Computer programs (also referred to as computer control logic) are stored in main memory 508 and/or secondary memory 510. Computer programs may also be received via communications interface 524. Such computer programs, when executed, enable the computer system 500 to perform the features of the present invention, as discussed herein. In particular, the computer programs, when executed, enable processor 504 to perform the features of the present invention. Accordingly, such computer programs represent controllers of computer system 500.

In an embodiment where the invention is implemented using software, the software may be stored in a computer program product and loaded into computer system 500 using removable storage drive 514, hard drive 512 or communications interface 524. The control logic (software), when executed by processor 504, causes processor 504 to perform the functions of the invention as described herein.

In another embodiment, the invention is implemented primarily in hardware using, for example, hardware components such as application specific integrated circuits (ASICs). Implementation of the hardware state machine so as to perform the functions described herein will be apparent to persons skilled in the relevant art(s).

In yet another embodiment, the invention is implemented using a combination of both hardware and software.

The Summary and Abstract sections may set forth one or more but not all exemplary embodiments of the present invention as contemplated by the inventor(s), and thus, are not intended to limit the present invention and the appended claims in any way.

The present invention has been described above with the aid of functional building blocks illustrating the implementation of specified functions and relationships thereof. The boundaries of these functional building blocks have been arbitrarily defined herein for the convenience of the description. Alternate boundaries can be defined so long as the specified functions and relationships thereof are appropriately performed.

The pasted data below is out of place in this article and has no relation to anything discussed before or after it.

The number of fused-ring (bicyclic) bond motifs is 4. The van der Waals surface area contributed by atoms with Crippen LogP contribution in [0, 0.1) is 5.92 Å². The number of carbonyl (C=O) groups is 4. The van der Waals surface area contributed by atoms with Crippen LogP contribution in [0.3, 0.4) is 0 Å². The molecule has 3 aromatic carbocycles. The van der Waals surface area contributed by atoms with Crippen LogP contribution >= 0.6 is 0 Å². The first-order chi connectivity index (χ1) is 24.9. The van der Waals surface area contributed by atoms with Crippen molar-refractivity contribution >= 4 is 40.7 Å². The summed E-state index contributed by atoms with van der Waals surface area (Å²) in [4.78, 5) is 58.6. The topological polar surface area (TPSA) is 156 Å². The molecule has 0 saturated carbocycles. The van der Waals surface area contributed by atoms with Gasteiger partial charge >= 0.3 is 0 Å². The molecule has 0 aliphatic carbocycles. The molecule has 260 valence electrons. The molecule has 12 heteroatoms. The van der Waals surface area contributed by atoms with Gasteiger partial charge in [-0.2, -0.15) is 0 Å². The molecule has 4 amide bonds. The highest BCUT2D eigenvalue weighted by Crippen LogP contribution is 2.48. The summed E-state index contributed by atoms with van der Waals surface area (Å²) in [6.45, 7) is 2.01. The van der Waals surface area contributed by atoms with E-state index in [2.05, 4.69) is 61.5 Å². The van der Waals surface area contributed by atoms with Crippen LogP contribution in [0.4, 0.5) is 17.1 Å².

The foregoing description of the specific embodiments will so fully reveal the general nature of the invention that others can, by applying knowledge within the skill of the art, readily modify and/or adapt for various applications such specific embodiments, without undue experimentation, without departing from the general concept of the present invention. Therefore, such adaptations and modifications are intended to be within the meaning and range of equivalents of the disclosed embodiments, based on the teaching and guidance presented herein. It is to be understood that the phraseology or terminology herein is for the purpose of description and not of limitation, such that the terminology or phraseology of the present specification is to be interpreted by the skilled artisan in light of the teachings and guidance.

The breadth and scope of the present invention should not be limited by any of the above-described exemplary embodiments, but should be defined only in accordance with the following claims and their equivalents.